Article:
In this tutorial, you’ll learn how to optimally run your Kubernetes cluster on AWS spot instances.
Spot instances allow cloud customers to purchase compute capacity at a significantly lower cost than on-demand or reserved instances. To learn more about spot instances, read this article.
Containerized appliances in general, and Kubernetes services, in particular, are fault tolerant by nature making them ideal candidates for spot instances. With spot instances, you can achieve substantial cost savings—up to 90%.
Ocean, a managed infrastructure service for containers from Spot by NetApp, lets users run Kubernetes clusters on spot instances without having to manage the underlying servers. With Ocean, there is no need to provision or scale instances, and there’s no need to worry about bin packing containers on them in an optimized way. Ocean takes care of all of that for you.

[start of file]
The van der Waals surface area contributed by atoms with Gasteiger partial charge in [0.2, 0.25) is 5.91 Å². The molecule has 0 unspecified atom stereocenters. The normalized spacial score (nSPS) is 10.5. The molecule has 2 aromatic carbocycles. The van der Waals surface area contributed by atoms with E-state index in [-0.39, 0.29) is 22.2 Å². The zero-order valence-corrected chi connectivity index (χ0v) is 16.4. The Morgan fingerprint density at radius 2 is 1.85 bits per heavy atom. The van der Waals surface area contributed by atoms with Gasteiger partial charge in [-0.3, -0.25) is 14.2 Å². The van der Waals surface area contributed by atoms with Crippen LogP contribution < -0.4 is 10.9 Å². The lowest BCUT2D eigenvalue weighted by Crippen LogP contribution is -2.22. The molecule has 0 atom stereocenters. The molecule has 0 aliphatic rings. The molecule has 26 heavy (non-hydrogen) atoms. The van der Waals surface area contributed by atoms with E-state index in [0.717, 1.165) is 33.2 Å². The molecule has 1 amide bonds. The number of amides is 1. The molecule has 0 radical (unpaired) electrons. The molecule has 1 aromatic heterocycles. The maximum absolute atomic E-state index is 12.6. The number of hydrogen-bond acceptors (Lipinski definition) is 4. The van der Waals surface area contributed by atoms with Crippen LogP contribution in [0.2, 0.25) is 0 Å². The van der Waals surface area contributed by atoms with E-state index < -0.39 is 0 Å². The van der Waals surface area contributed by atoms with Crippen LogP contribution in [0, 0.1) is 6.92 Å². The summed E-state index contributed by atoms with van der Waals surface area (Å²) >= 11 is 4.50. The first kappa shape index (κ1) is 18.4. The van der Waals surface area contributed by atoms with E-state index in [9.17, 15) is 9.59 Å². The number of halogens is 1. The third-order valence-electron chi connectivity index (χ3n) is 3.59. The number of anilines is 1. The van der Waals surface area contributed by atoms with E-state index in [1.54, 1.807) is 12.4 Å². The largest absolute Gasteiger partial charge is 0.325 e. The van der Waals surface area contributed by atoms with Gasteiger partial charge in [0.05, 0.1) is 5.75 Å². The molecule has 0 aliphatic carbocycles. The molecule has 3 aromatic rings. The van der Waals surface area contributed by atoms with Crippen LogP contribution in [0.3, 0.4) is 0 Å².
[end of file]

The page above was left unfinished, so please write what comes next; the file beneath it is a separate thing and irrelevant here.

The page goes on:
Follow the instructions below to run your Kubernetes cluster on spot instances. You can connect to any type of managed or unmanaged Kubernetes cluster to Ocean.
Ocean fetches all the metadata from your current workers, and displays the configurations on the compute page.
All possible machine types and sizes are selected automatically by Ocean to optimize your cluster, but you can delist instance families and limit the size of them should you need to make adjustments.
Ocean manages your container infrastructure via one small operator inside your cluster. The connection allows Ocean to see the status of the cluster, its resources and communicate with your control plane.
On the connectivity page, install the Spot Kubernetes controller.
Once this deployment is complete, you’re ready to optimize and orchestrate your cluster with Ocean:
Migrate your Workloads to Ocean, and de facto replace any on-demand instances previously existing in the cluster with spot instances managed by Ocean.
From container-driven auto scaling to right sizing, Ocean offers many powerful features to handle the day-to-day management of your Kubernetes infrastructure. To learn more, read our technical overview of Ocean.
for up to 20 instances